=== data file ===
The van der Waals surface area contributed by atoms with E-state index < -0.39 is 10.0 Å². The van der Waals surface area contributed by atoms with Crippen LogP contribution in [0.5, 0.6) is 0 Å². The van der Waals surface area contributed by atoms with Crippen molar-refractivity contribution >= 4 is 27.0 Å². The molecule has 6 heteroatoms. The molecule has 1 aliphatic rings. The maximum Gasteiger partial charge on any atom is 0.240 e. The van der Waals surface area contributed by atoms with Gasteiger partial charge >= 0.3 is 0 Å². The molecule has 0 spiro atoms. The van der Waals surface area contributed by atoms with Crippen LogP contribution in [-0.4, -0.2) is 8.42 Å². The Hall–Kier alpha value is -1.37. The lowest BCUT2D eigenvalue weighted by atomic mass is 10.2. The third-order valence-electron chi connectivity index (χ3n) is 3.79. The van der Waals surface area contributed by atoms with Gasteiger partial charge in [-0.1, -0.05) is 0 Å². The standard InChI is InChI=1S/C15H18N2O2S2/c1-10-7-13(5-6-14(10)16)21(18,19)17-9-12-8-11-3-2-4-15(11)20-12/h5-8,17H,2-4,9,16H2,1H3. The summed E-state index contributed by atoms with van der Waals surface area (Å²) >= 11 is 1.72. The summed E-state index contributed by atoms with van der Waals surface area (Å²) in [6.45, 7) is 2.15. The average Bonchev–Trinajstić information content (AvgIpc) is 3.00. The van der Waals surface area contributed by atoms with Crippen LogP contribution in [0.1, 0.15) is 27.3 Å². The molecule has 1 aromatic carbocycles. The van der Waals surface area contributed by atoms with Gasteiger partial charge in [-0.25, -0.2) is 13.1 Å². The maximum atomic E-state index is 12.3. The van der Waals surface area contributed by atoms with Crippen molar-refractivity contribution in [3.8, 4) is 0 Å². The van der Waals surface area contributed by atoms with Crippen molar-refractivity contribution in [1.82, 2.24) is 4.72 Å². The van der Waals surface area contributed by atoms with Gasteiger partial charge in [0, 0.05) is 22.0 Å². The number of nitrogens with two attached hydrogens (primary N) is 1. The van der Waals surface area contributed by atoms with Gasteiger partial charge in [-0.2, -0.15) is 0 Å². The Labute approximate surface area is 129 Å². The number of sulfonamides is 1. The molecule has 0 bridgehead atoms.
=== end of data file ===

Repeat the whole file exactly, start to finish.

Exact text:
The van der Waals surface area contributed by atoms with E-state index < -0.39 is 10.0 Å². The van der Waals surface area contributed by atoms with Crippen LogP contribution in [0.5, 0.6) is 0 Å². The van der Waals surface area contributed by atoms with Crippen molar-refractivity contribution >= 4 is 27.0 Å². The molecule has 6 heteroatoms. The molecule has 1 aliphatic rings. The maximum Gasteiger partial charge on any atom is 0.240 e. The van der Waals surface area contributed by atoms with Gasteiger partial charge >= 0.3 is 0 Å². The molecule has 0 spiro atoms. The van der Waals surface area contributed by atoms with Crippen LogP contribution in [-0.4, -0.2) is 8.42 Å². The Hall–Kier alpha value is -1.37. The lowest BCUT2D eigenvalue weighted by atomic mass is 10.2. The third-order valence-electron chi connectivity index (χ3n) is 3.79. The van der Waals surface area contributed by atoms with Gasteiger partial charge in [-0.1, -0.05) is 0 Å². The standard InChI is InChI=1S/C15H18N2O2S2/c1-10-7-13(5-6-14(10)16)21(18,19)17-9-12-8-11-3-2-4-15(11)20-12/h5-8,17H,2-4,9,16H2,1H3. The summed E-state index contributed by atoms with van der Waals surface area (Å²) >= 11 is 1.72. The summed E-state index contributed by atoms with van der Waals surface area (Å²) in [6.45, 7) is 2.15. The average Bonchev–Trinajstić information content (AvgIpc) is 3.00. The van der Waals surface area contributed by atoms with Crippen LogP contribution in [0.1, 0.15) is 27.3 Å². The molecule has 1 aromatic carbocycles. The van der Waals surface area contributed by atoms with Gasteiger partial charge in [-0.25, -0.2) is 13.1 Å². The maximum atomic E-state index is 12.3. The van der Waals surface area contributed by atoms with Crippen molar-refractivity contribution in [3.8, 4) is 0 Å². The van der Waals surface area contributed by atoms with Crippen molar-refractivity contribution in [1.82, 2.24) is 4.72 Å². The van der Waals surface area contributed by atoms with Gasteiger partial charge in [0, 0.05) is 22.0 Å². The number of nitrogens with two attached hydrogens (primary N) is 1. The van der Waals surface area contributed by atoms with Gasteiger partial charge in [-0.2, -0.15) is 0 Å². The Labute approximate surface area is 129 Å². The number of sulfonamides is 1. The molecule has 0 bridgehead atoms.